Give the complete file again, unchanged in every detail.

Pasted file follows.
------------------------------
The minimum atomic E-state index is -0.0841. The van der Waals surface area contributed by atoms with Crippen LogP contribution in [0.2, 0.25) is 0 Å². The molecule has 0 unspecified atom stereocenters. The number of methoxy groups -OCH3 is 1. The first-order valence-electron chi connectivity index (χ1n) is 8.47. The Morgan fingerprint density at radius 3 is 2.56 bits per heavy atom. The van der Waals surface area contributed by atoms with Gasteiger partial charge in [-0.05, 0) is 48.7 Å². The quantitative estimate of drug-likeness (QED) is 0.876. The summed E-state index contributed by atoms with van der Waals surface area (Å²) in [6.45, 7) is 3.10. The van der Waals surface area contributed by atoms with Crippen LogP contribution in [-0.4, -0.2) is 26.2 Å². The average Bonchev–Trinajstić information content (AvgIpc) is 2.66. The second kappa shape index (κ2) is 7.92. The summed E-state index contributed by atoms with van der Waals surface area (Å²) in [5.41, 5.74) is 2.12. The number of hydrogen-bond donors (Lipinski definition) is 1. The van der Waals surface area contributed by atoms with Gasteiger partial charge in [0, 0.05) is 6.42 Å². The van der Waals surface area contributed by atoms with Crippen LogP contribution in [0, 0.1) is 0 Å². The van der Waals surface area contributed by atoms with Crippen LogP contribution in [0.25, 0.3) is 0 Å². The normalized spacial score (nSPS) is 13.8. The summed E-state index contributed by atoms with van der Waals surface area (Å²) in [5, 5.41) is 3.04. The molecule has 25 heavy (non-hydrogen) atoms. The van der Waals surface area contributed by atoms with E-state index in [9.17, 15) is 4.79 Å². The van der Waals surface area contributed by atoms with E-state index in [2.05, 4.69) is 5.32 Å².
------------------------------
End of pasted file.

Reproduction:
The minimum atomic E-state index is -0.0841. The van der Waals surface area contributed by atoms with Crippen LogP contribution in [0.2, 0.25) is 0 Å². The molecule has 0 unspecified atom stereocenters. The number of methoxy groups -OCH3 is 1. The first-order valence-electron chi connectivity index (χ1n) is 8.47. The Morgan fingerprint density at radius 3 is 2.56 bits per heavy atom. The van der Waals surface area contributed by atoms with Gasteiger partial charge in [-0.05, 0) is 48.7 Å². The quantitative estimate of drug-likeness (QED) is 0.876. The summed E-state index contributed by atoms with van der Waals surface area (Å²) in [6.45, 7) is 3.10. The van der Waals surface area contributed by atoms with Crippen LogP contribution in [-0.4, -0.2) is 26.2 Å². The average Bonchev–Trinajstić information content (AvgIpc) is 2.66. The second kappa shape index (κ2) is 7.92. The summed E-state index contributed by atoms with van der Waals surface area (Å²) in [5.41, 5.74) is 2.12. The number of hydrogen-bond donors (Lipinski definition) is 1. The van der Waals surface area contributed by atoms with Gasteiger partial charge in [0, 0.05) is 6.42 Å². The van der Waals surface area contributed by atoms with Crippen LogP contribution in [0, 0.1) is 0 Å². The van der Waals surface area contributed by atoms with Crippen LogP contribution in [0.25, 0.3) is 0 Å². The normalized spacial score (nSPS) is 13.8. The summed E-state index contributed by atoms with van der Waals surface area (Å²) in [5, 5.41) is 3.04. The molecule has 25 heavy (non-hydrogen) atoms. The van der Waals surface area contributed by atoms with E-state index in [9.17, 15) is 4.79 Å². The van der Waals surface area contributed by atoms with E-state index in [2.05, 4.69) is 5.32 Å².